Scott Morrison can run but he can’t hide from his record of cynically exploiting race and Islamophobia for political gain, however much his political circumstances now demand he pretend to be some sort of agent of national unity.
The mugging, smirking BBQer-in-Chief is a poor fit for that role anyway, but his own words count against him. He now denies, and his office threatens litigation over, an eight-year-old report on a proposal to exploit Islamophobia. But does he deny attacking Labor for flying detained asylum seekers to the funeral of relatives killed in the December 2010 Christmas Island shipwreck? Does he deny saying “any other Australian who would have wanted to go to the funeral of someone close to them, they would have paid for themselves to get on a plane and go there”? Even his own colleagues chipped him about that.
How about his attempt to exploit the murder of detainee Reza Barati while in Australia’s custody in 2014? Does he deny falsely claiming Barati was killed after he had escaped from the Manus Island facility while engaging in “very violent protests”, instead of being hacked to death while trying to flee to the safety of his accommodation?
Hell, we only need to go back to last November to hear Morrison, as Prime Minister, but before dogwhistling suddenly lost its longstanding political appeal, claiming that Muslims had a “special responsibility” to condemn terrorism. Morrison was rehashing a standard of race-baiting rhetoric, that Muslims don’t condemn terrorism (because, you know, they all secretly support it) — an easily disproven lie, if you can be bothered with facts.
Doubtless Morrison assumed there’d never be a price to pay for his enthusiastic use of such tactics. After all, the Howard government made an artform of demonising asylum seekers and connecting Muslims with terrorism. Who could envisage the circumstances in which, suddenly, Islamophobia and race-baiting would instead be directly linked to terrorist acts of mass murder? Well, in fact, security agencies and terrorism experts envisaged exactly that scenario, warning of the rise of violent right-wing extremism. But the Coalition wasn’t listening.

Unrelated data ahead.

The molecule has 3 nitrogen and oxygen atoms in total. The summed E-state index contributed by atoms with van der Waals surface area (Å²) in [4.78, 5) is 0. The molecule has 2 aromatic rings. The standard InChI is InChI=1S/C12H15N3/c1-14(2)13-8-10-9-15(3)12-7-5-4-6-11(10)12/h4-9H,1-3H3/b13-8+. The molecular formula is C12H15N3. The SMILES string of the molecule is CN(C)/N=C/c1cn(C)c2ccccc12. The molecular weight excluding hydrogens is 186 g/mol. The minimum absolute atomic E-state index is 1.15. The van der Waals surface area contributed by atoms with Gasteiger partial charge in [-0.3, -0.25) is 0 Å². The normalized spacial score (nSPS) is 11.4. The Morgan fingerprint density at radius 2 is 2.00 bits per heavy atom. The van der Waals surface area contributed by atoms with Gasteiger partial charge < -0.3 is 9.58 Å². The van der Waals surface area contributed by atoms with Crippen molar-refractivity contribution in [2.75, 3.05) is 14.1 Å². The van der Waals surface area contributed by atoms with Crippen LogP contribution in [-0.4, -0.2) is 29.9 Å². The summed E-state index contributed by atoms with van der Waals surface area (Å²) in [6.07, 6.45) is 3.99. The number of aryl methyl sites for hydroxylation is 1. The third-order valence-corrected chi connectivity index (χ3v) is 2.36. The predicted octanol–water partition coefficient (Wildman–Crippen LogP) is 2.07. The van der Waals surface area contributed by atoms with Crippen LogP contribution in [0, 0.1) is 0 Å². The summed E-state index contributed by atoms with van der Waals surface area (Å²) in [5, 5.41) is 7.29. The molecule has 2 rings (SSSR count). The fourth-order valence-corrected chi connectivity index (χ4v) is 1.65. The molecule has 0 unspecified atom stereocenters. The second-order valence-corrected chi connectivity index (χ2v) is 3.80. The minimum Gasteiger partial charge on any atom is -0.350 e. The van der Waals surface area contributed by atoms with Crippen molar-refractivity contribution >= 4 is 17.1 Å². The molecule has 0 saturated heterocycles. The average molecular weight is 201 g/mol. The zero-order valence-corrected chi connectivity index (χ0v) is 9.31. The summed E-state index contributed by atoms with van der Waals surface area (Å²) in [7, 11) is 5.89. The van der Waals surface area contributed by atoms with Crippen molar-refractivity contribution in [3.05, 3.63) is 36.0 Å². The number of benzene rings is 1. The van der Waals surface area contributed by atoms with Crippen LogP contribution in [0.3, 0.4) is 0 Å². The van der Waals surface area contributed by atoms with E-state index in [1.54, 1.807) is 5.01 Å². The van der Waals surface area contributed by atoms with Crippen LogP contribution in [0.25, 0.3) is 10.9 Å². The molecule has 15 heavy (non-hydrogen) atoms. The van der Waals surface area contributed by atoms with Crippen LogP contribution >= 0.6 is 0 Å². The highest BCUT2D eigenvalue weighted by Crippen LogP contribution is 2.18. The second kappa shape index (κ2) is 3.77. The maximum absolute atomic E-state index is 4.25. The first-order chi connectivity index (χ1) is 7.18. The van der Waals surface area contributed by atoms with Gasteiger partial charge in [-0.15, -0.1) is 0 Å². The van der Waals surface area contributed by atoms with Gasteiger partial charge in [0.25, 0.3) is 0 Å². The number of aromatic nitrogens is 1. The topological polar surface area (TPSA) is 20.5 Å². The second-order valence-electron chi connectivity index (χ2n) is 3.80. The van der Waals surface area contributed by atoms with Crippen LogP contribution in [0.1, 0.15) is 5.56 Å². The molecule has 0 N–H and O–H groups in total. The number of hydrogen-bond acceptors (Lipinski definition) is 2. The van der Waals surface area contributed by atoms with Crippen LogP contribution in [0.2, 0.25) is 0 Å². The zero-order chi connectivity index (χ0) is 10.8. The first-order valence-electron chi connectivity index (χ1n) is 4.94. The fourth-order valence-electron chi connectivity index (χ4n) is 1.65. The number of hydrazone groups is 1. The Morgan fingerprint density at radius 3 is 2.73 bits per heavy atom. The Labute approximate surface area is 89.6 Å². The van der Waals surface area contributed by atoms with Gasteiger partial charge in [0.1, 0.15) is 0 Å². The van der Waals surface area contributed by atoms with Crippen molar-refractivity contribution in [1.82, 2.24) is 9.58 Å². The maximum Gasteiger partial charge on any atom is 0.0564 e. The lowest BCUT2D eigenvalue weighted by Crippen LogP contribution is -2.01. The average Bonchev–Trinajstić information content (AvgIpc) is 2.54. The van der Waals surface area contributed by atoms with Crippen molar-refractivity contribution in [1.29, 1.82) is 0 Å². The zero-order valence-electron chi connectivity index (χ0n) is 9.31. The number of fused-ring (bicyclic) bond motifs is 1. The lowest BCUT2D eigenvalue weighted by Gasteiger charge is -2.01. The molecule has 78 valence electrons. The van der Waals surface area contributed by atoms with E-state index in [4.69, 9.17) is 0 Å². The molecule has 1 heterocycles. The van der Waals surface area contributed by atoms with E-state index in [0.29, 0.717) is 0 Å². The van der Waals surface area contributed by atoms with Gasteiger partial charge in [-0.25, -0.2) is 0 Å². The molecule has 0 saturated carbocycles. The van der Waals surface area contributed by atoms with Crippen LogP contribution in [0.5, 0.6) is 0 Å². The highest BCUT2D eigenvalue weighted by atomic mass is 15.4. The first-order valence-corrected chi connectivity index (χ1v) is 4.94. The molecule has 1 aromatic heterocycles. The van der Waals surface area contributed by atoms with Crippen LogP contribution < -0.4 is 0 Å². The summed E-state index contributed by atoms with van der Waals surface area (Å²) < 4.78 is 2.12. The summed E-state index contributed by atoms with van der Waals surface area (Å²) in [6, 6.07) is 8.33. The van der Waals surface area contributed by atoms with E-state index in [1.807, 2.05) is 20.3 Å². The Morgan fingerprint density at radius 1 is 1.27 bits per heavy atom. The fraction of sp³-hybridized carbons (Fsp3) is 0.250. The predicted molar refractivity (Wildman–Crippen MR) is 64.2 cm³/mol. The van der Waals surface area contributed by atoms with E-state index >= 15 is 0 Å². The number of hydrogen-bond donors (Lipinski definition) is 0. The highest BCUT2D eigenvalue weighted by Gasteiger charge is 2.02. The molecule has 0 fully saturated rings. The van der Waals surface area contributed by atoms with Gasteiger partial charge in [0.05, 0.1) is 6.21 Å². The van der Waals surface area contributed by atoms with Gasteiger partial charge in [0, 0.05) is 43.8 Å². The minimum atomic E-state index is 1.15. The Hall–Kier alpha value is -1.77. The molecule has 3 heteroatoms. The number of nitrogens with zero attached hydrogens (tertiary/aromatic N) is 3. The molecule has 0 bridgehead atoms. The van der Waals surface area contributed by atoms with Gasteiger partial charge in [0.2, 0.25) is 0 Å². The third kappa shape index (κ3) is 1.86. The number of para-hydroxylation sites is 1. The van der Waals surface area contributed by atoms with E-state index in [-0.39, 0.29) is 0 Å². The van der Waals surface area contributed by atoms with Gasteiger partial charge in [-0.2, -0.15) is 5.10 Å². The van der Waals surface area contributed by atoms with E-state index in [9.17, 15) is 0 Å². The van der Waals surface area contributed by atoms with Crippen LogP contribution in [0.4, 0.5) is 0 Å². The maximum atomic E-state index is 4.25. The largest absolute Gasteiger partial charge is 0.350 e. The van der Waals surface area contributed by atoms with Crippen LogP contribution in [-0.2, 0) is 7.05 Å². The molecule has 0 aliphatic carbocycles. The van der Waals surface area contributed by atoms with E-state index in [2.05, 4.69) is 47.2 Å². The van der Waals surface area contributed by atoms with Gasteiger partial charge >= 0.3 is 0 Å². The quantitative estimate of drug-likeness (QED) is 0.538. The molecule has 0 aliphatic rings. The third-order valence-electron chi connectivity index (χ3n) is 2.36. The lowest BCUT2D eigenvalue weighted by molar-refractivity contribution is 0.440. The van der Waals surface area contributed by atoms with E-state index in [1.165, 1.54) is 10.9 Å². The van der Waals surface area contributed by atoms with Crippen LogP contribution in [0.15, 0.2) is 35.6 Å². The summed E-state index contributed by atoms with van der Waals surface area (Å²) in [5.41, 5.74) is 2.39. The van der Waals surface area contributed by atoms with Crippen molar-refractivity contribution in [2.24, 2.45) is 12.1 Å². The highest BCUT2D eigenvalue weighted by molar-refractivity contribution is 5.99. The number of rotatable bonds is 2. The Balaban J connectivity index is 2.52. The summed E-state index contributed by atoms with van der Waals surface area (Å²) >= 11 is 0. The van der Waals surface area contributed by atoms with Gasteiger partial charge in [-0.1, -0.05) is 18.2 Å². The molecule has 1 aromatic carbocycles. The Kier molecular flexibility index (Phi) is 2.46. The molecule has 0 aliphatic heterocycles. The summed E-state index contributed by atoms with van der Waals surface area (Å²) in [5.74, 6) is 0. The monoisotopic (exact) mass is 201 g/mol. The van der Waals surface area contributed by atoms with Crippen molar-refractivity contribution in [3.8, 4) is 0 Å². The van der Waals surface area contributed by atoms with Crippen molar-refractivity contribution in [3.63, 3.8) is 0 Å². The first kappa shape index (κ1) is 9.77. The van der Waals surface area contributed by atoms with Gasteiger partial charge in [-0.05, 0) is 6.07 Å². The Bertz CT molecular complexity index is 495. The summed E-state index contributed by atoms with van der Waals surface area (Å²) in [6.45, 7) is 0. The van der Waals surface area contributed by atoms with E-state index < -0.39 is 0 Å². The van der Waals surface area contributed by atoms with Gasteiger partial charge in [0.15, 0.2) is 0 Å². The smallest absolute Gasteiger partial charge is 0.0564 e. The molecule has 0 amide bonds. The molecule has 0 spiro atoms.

And while Morrison might now be trying to pretend he’s the embodiment of statesmanlike moderation, it’s not clear if his colleagues are even capable of such pretence. These are politicians who have, in terms of their political education, grown up with race-baiting and dogwhistling as standard tools of political communication. They have lived and breathed such tactics for the best part of two decades. How will they be able to stop?
Consider Peter Dutton, whose race-baiting is far less subtle than Morrison’s has been — it was Dutton who peddled the claims of white South African farmers being victimised; declared Lebanese Muslims should never have been allowed into Australia; claimed that asylum seeker rapists, murderers and pedophiles could come to Australia to displace Australians in hospitals under the medivac legislation and offered his own special race-based take on the Melbourne restaurant scene.
Dutton’s response to events in Christchurch this week was to equate Muslim Greens senator Mehreen Faruqi with violent, racist Queensland senator Oswald Mosley (you know who I mean, I won’t use his name).
Last night Liberal senator Linda Reynolds — evidently promoted to cabinet for her strength in trainwreck interviews — tried to link the Bali bombings with asylum seekers brought to Australia under the medivac legislation — a step even Dutton and others like Christian Porter and Michael McCormack hadn’t made.
Even when they know it no longer serves their interests, Coalition MPs are so used to speaking in the language of race and of using the tropes of Islamophobia that they can’t stop. There’s no point to Scott Morrison’s office trying to shut down coverage of what he’s said in the past when his colleagues reflexively keep saying what they been saying for two decades.